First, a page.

You don’t need to be an HVAC technician to know that your home includes multiple different systems to keep your household’s environment more comfortable. An air conditioner keeps your home cool (although you probably already knew that) but what heats your home? Homeowners have the option to heat their home with a furnace, heat pump, boiler, or geothermal system – but which is best? We break down the difference between the two most common sources of heating: the boiler vs. the furnace below.
What is a boiler?
A traditional boiler will use either oil or natural gas as a fuel source, not unlike a traditional furnace. A boiler will use heated water to generate either steam or hot water, which then travels through the pipes into radiators placed strategically throughout the home, such as baseboard radiators or radiant flooring systems. This means that the rooms in your home are heated radiantly without requiring the use of ductwork or fans.
What is a furnace?
Furnaces can be either natural gas, propane, oil, or electric-powered, and they heat the air that is circulating your home through the use of combustion or electricity. They heat up a heat exchanger or heating element. A strong fan, or blower, is used to pull air into the furnace and distribute it across the heating element, and then push it into the house through the duct systems (or registers, depending on which your home has.)
Because furnaces can be either gas, propane, oil, or electric, their exact efficiency can vary. Also, furnace maintenance requirements may vary, since there are so many different types. Ask an HVAC technician which type of furnace they recommend for your home.
Is it better to have a boiler or a furnace?
It really depends. Let’s assess a few different points of interest to compare the two.
Cost. The upfront cost of a furnace with its installation may be lower than it is with boilers. That being said, making a total comparison between the two’s monthly costs is difficult. Gas boilers can have around a 95% AFUE efficiency where the highest efficiency gas furnace can have around a 98.5% AFUE efficiency. However, the cost to heat your home can vary from region to region due to varying fuel costs. The total costs may also depend on the type of thermostat you use, the temperature you keep your home, insulation, and more.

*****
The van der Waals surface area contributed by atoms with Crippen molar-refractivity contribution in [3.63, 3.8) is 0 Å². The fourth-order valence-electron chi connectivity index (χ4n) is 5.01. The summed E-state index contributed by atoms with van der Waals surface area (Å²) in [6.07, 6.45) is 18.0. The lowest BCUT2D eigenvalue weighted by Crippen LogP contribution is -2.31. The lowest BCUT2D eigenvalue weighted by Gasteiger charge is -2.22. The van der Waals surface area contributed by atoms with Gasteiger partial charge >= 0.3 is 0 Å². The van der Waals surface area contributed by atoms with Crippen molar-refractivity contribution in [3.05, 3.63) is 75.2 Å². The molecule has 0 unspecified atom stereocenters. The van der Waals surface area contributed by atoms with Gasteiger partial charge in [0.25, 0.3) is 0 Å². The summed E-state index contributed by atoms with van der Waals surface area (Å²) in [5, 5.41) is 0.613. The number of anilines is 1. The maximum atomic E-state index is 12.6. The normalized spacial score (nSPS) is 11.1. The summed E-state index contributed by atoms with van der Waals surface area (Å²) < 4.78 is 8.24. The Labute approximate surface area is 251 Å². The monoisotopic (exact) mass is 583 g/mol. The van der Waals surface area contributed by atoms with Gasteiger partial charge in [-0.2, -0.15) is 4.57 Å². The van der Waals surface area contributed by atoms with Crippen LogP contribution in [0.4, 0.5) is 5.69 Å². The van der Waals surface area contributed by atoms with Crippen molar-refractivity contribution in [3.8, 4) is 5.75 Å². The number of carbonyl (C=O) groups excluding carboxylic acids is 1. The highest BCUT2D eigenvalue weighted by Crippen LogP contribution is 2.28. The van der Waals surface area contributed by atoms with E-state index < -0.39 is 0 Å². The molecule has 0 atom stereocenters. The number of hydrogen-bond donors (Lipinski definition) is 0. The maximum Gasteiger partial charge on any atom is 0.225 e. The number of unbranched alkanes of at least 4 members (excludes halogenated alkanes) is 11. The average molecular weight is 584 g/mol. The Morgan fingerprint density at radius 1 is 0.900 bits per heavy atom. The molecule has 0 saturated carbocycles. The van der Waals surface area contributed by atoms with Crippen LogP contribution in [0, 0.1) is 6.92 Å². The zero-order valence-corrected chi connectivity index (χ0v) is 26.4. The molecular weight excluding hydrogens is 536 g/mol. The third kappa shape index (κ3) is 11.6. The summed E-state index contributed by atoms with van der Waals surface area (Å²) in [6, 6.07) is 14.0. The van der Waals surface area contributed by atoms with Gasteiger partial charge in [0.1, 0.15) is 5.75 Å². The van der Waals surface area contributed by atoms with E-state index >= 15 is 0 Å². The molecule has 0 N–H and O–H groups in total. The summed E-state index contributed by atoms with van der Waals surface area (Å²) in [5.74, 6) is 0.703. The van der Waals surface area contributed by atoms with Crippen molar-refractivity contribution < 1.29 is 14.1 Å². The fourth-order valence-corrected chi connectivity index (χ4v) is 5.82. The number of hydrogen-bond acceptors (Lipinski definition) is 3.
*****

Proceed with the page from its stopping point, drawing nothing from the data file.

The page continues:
Well, what about maintenance? To have maximum efficiency out of whatever system you use, it is advised that your heating system should be maintained annually. However, where furnaces require an air filter replacement once per every 1-3 months, boilers don’t need any hands-on maintenance. You can give them a once-over here and then, but it’s likely not necessary.
Not sure which one is right for your home? If so, we encourage you to schedule a consultation appointment with one of our home comfort advisors! Wardlaw Heating and Air Conditioning is available 24/7/365 days a year including after hours, weekends, and holidays at no extra charge to you! Furthermore, when purchasing a new unit for your home, make sure to ask us about our fantastic discounts and financing options!
Book a consultation appointment with Wardlaw Heating and Air Conditioning today! All consultations come with a complimentary new system purchase quote!
Why choose a boiler over a furnace?
What reason is there to choose a boiler over a furnace? Well, a boiler doesn’t use ductwork and therefore won’t circulate airborne pollutants, which can make it more appealing for households with allergies. It uses water/steam piping and a radiant system, which is draft-free, and requires less overall maintenance. However, they cost a little more upfront and can have some repair costs to do with freezing water pipes and leaking.
It depends on your individual situation. If you live with allergies and prefer less need to maintain your heating system, a boiler might be a good choice.
Is a boiler cheaper than a furnace?
Upfront, typically no. Usually, a boiler has a higher upfront cost, depending on the exact system, but the maintenance costs may vary. Boilers are associated with the potential issue of freezing pipes or ice damming, but they also don’t require the addition of a separate cooling system the way that furnaces do (which can add more to the total cost of the system.)
Boilers also don’t require air filters, which are a little ongoing cost that you will be responsible for if you have a furnace. Plus, there’s the added responsibility of having to ensure you are frequently replacing your air filters and making sure that they aren’t getting too dusty/blocking air flow. Boilers don’t have that maintenance requirement and are actually relatively very low maintenance overall.
Do you have a furnace if you have a boiler?
Your home most likely has a furnace if it has air vents or ducting. If you don’t have this, you probably have a boiler and either baseboard or full-size radiators. It’s usually one or the other, and very seldom both. Both can (technically) exist in a larger home or even a commercial structure with a complicated heating system.The combination is known as a dual heating system, and it offers a diverse method to assure everyone’s interior comfort.
Combining the systems enables homes to capitalize on the strengths of each system. A boiler’s radiant heat, for example, can produce a cozy ambiance, whereas a furnace’s forced-air system can swiftly elevate the inside temperature. This adaptability is especially beneficial in areas prone to harsh weather.
It is worth mentioning, however, that having two systems can be more difficult to install and maintain, as well as having greater upfront expenses. If you’re thinking about installing a dual heating system, we highly recommend talking to a Home Comfort Advisor for a complimentary in-home estimate and details about financing. Schedule your consultation today!